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   Sarah Breedlove Walker (1869-1919), millionaire cosmetic manufacturer, was born a pauper in Louisiana. Her ex-slave parents died when she was six years old. She married C.J. Walker at the age of 14 and was a widow at 20. Taking in laundry to make a living, she experimented in her spare time with a concoction of oils to condition her hair so that she could remove the typical ‘Negro’ curl. The oil softened the hair but did not remove the excessive curl. It was in 190 that she developed a hot iron, or straitening comb, which could remove the tight curls.

            For millions of women of African descent the straightening comb was an answer to their major cosmetic problem; and Madame Walked found herself in business. She opened a school of cosmetology to train her operators, employed agents to sell her products and built a factory to produce them. Before her death, she had more than 2,000 agents selling and demonstrating the “Walker System” of hair styling and cosmetics. She maintained an annual payroll of more than $200,000 and reaped a sizable fortune from her large factory and school in Indianapolis. She advertised in all of the Black* publications and made headlines herself because of her social activities.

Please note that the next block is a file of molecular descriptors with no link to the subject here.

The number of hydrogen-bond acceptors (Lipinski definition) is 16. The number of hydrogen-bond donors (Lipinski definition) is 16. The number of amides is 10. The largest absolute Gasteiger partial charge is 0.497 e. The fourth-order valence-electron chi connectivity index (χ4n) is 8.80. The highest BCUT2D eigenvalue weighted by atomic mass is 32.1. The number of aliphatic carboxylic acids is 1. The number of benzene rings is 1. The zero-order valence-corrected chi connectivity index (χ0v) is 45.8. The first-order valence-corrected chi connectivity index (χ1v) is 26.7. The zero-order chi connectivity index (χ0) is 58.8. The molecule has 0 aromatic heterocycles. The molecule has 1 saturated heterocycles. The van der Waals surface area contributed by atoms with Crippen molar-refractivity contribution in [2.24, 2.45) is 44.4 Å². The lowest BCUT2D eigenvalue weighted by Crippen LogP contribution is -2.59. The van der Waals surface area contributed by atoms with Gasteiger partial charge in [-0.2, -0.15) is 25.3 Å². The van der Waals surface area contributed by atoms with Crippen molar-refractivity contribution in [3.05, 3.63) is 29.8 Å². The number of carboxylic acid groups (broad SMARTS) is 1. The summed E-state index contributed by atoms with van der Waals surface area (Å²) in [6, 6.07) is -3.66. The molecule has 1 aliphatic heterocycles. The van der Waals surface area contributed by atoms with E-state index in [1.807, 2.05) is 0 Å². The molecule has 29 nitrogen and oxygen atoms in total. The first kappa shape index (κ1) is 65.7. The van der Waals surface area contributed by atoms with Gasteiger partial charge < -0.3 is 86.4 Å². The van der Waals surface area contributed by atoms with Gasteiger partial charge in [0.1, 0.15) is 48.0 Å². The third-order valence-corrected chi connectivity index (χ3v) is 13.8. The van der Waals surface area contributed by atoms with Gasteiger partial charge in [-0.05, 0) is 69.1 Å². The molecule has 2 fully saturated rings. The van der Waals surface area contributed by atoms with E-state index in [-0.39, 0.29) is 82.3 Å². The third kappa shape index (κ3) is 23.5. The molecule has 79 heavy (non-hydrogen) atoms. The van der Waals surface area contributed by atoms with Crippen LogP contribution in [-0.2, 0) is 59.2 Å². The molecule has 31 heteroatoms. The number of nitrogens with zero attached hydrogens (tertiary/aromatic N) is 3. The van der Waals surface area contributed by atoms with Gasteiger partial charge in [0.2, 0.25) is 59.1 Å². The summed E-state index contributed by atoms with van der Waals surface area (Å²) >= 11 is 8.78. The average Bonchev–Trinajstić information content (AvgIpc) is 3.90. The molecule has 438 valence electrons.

At the cost of about $250,000, she built a mansion at Irvington-on-the-Hudson, New York, and furnished it with the most expensive items available. Despite this display of her wealth, she was deeply concerned with the poverty of others and, like other American millionaires, became a philanthropist. She bequeathed $100,000 towards the establishment of an academy for girls in West Africa and donated large sums of money to Black* institutions and charities in America.


Source: International Library of Negro Life and History by Wilhelmena S. Robinson, Publishers Company, Inc., New York, Washington, London under the auspices of The Association for the Study of Negro Life and History (1967).*Black has been substituted for the word “Negro” originally used in this citation.





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